When I first heard 'Vienna', I believed that they would never make something so profoundly eerie and majestic again. Boy, was I wrong! Hardcore fans may scathe me for ranking 'Visions in Blue' over the uncontested magnum opus of Ure-era Ultravox, but I guess I might have played 'Vienna' to death. The heartfelt vocal delivery exhibited by Midge Ure, placed on top of Billy Currie's delicate piano and brooding synth strings comes at you full force and will haul your heart out of your throat of you are caught unprepared.
6. When the Scream Subsides
Here lies a track that has perfectly married the old and new sound of Ultravox (and by "old" I still mean the previous two albums). Irresistably catchy, but taking the middle ground inbetween tracks like 'Serenade' and 'Hymn'. A little gem in its own right.
7. We Came to Dance
Truth be told, I never cared much for this track. There is something about the main hook that repels me, but I cannot place my finger on it. In my opinion, this is a slight flaw in an otherwise well-crafted album.
8. Cut and Run
Here, Ultravox has taken the sound from 'When the Scream Subsides' and dimmed the lights a few notches, making the tune slightly sinister with a well-placed hint of nervousness. A sure-fire recipe for a good synthrock track, but it suffers from it not being as cohesive as 'When the Scream Subsides'.
9. The Song (We Go)
Apart from 'Mine for Life' and 'Hymn', this is by far one of the more concert-friendly tracks. A large burst of optimism to end this exercise in increasing the stadium potetial of Ultravox. This is also where drummer Warren Cann gets to have a little fun - he eschews the normal drumkit for a bunch of electronics. A sequenced hi-hat and a Simmons SDS-V electronic drumkit are his weapons of choice, and he really gets to showcase his abilities with the hexagonal pads here. A real mood lifter of a song.
10. Hosanna (In Excelsis Deo)
Instrumental B-side. Don't listen to it at night if you easily get jumpy or if you're just afraid of the dark.
Their best instrumental since 'Astradyne', without a doubt. Used as a theme for the Quartet tour, it gave the tour an alternate name: the Monument tour, dubbed so from the live EP made from recordings at their Hammersmith Odeon show in '83 bearing the same name as this track.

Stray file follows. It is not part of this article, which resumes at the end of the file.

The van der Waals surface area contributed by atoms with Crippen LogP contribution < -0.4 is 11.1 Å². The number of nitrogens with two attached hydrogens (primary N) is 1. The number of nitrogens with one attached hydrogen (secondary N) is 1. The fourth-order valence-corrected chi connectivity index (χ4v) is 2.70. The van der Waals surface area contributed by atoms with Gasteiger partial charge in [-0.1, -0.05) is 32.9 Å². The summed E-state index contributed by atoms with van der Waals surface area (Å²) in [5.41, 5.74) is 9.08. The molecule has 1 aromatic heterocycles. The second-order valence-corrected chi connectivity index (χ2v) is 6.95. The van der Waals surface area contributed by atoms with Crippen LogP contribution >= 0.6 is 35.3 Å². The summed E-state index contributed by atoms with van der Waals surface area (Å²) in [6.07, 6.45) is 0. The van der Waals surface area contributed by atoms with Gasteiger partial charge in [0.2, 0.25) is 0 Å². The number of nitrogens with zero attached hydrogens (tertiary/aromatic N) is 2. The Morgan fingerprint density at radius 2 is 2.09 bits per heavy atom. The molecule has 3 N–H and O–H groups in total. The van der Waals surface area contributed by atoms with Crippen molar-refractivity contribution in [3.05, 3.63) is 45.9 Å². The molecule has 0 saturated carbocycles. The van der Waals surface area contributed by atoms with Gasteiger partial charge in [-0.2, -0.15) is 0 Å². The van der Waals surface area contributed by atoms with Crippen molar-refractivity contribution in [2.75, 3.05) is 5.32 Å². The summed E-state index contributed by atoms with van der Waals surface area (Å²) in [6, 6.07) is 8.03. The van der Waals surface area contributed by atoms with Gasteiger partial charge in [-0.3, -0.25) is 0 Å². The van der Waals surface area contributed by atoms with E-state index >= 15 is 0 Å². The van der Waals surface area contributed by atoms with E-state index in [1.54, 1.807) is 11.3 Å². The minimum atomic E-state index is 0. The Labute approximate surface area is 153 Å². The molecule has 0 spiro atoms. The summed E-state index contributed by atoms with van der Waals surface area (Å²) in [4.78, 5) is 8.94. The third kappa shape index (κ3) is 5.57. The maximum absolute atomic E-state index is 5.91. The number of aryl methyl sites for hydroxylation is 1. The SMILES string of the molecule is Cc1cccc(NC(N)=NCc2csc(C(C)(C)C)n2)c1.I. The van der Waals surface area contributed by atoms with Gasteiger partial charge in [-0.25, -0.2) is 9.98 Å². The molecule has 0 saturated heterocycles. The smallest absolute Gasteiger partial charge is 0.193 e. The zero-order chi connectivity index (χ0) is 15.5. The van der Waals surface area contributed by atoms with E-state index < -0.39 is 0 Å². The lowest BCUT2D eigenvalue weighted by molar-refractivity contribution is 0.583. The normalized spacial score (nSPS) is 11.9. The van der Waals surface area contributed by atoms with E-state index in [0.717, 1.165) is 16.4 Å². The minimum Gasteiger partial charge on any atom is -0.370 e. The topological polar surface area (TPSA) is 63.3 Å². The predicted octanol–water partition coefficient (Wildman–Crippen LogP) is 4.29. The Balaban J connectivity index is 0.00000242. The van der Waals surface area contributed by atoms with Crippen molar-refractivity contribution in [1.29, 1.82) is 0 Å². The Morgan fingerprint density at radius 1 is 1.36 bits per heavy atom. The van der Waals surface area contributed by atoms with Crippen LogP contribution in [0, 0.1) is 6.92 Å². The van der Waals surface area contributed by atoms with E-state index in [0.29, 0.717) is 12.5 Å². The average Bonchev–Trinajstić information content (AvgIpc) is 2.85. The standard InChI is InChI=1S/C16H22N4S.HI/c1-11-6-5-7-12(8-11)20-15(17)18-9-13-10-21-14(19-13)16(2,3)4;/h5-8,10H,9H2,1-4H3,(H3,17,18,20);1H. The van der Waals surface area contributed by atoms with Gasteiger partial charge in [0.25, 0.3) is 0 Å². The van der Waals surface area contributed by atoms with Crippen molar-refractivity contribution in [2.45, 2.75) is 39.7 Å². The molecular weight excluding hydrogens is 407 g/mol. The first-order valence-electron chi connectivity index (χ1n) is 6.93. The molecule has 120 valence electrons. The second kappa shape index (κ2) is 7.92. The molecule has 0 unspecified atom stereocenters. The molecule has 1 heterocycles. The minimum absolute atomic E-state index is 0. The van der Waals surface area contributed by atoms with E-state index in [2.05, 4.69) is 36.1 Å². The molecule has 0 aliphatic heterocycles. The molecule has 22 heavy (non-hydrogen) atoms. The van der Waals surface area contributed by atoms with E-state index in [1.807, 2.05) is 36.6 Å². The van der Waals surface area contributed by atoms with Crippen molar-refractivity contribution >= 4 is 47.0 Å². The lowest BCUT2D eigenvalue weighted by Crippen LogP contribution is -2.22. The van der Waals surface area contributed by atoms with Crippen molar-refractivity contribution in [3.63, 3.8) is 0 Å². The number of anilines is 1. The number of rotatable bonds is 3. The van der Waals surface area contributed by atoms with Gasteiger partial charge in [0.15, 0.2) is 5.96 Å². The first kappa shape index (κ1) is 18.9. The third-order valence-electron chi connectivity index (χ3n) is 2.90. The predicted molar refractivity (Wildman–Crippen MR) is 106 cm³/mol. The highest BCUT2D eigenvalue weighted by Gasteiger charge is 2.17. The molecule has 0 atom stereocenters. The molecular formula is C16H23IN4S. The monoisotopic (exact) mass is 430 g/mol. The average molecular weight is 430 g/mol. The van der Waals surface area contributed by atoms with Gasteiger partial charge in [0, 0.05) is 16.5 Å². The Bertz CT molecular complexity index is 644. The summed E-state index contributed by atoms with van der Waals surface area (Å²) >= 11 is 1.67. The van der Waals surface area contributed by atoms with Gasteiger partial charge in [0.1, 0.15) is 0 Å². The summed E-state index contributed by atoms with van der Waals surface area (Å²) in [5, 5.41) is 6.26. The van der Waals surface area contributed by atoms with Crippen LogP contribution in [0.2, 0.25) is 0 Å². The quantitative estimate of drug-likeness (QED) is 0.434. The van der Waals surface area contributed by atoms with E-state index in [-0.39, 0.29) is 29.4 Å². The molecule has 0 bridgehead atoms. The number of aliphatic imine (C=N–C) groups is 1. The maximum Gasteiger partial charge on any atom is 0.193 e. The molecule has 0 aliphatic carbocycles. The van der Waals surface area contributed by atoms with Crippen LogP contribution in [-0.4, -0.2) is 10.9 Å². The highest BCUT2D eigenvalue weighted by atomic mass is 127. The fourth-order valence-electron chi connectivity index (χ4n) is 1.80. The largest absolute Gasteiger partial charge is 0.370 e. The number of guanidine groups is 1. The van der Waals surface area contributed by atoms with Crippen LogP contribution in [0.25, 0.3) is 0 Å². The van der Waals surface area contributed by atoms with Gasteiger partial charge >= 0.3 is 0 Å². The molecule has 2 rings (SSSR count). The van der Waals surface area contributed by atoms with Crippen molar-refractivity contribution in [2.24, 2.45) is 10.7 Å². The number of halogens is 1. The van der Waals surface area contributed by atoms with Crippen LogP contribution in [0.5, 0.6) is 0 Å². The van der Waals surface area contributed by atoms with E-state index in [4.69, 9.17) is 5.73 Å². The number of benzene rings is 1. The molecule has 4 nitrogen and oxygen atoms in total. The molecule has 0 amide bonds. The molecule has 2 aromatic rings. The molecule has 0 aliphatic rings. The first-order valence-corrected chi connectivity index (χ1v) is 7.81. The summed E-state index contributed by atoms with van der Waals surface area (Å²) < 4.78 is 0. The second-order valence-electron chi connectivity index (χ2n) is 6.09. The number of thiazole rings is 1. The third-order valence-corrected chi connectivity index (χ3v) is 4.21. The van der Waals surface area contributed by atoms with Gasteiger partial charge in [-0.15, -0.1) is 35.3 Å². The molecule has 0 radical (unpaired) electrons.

12. Break Your Back
Drummer Warren Cann gave his dark narration to quite a few Ultravox tracks, but never in such an unintelligible manner as on this track, where all he utters is distorted rambling. Musically, the track would owe a lot to Herbie Hancock's 'Rockit', but I have a feeling it's more a satirical jab at the hip-hop funk of its time, which was based on 'Rockit'-clones. Warren might know...
A quasi-instrumental track laced with fine instrumentation, sounding like a sonic experiment or something unfinished. I seem to hear passages from the 1981 B-side 'Paths and Angels' interspersed in the instrumentation...
Overall, I'll have to say that the two preceeding albums are superior, but I enjoy listening to Quartet, and I'm quite sure it would be an easy start if you want to know Ultravox. Lament is too far removed from their initial soundscape, but here we can clearly hear that it's the same sounds that have recieved a thorough polish. This makes for a pleasant listen, and those who worry for the integrity of the band can relax - it's not without their own edge.
Quartet is a classic in its own right, but the shoes are still a few sizes too big to fill. Otherwise a magnificent effort, though..."
Quartet ~ Ultravox
Bjorn Viberg | European Union | 07/28/2005
(5 out of 5 stars)
"One would think that a band can not string together three awesome albums in a row? How could they? But with Ultravox and Midge Ure they did just this and Quartet is even better then Rage in Eden and Vienna. Songs like Reap the wild wind, Hymn, Visions in Blue and We came to Dance prove that they are truly gifted musicians, vocalists and lyricists. George Martin (The Beatles) helped them produce this album and the end result is truly astounding."